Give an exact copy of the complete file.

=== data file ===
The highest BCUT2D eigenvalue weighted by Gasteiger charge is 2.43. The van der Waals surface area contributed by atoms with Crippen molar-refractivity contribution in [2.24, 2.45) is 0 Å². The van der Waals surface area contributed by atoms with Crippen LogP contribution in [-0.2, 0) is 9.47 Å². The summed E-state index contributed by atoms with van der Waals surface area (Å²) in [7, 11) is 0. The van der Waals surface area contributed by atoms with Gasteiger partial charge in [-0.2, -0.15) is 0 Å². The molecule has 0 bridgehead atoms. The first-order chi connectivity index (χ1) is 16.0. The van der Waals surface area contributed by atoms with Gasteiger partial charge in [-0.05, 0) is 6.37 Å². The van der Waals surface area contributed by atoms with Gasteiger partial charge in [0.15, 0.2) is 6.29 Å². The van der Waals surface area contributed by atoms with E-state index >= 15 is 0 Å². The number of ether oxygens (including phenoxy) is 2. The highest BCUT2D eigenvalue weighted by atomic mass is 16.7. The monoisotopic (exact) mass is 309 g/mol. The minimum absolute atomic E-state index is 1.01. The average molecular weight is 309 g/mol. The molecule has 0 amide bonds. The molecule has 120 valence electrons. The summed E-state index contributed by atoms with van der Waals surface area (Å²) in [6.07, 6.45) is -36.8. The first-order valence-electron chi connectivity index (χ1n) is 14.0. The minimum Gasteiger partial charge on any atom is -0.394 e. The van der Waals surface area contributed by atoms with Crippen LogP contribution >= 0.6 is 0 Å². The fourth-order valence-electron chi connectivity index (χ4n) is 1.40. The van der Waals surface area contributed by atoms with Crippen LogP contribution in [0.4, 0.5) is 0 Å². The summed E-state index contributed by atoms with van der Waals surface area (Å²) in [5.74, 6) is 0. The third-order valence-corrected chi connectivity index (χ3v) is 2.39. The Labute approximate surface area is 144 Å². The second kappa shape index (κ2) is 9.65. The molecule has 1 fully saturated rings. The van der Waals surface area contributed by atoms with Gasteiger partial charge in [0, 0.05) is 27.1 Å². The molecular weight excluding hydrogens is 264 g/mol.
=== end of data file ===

The highest BCUT2D eigenvalue weighted by Gasteiger charge is 2.43. The van der Waals surface area contributed by atoms with Crippen molar-refractivity contribution in [2.24, 2.45) is 0 Å². The van der Waals surface area contributed by atoms with Crippen LogP contribution in [-0.2, 0) is 9.47 Å². The summed E-state index contributed by atoms with van der Waals surface area (Å²) in [7, 11) is 0. The van der Waals surface area contributed by atoms with Gasteiger partial charge in [-0.2, -0.15) is 0 Å². The molecule has 0 bridgehead atoms. The first-order chi connectivity index (χ1) is 16.0. The van der Waals surface area contributed by atoms with Gasteiger partial charge in [-0.05, 0) is 6.37 Å². The van der Waals surface area contributed by atoms with Gasteiger partial charge in [0.15, 0.2) is 6.29 Å². The van der Waals surface area contributed by atoms with E-state index >= 15 is 0 Å². The number of ether oxygens (including phenoxy) is 2. The highest BCUT2D eigenvalue weighted by atomic mass is 16.7. The monoisotopic (exact) mass is 309 g/mol. The minimum absolute atomic E-state index is 1.01. The average molecular weight is 309 g/mol. The molecule has 0 amide bonds. The molecule has 120 valence electrons. The summed E-state index contributed by atoms with van der Waals surface area (Å²) in [6.07, 6.45) is -36.8. The first-order valence-electron chi connectivity index (χ1n) is 14.0. The minimum Gasteiger partial charge on any atom is -0.394 e. The van der Waals surface area contributed by atoms with Crippen LogP contribution >= 0.6 is 0 Å². The fourth-order valence-electron chi connectivity index (χ4n) is 1.40. The van der Waals surface area contributed by atoms with Crippen LogP contribution in [0.4, 0.5) is 0 Å². The summed E-state index contributed by atoms with van der Waals surface area (Å²) in [5.74, 6) is 0. The third-order valence-corrected chi connectivity index (χ3v) is 2.39. The Labute approximate surface area is 144 Å². The second kappa shape index (κ2) is 9.65. The molecule has 1 fully saturated rings. The van der Waals surface area contributed by atoms with Gasteiger partial charge in [0, 0.05) is 27.1 Å². The molecular weight excluding hydrogens is 264 g/mol.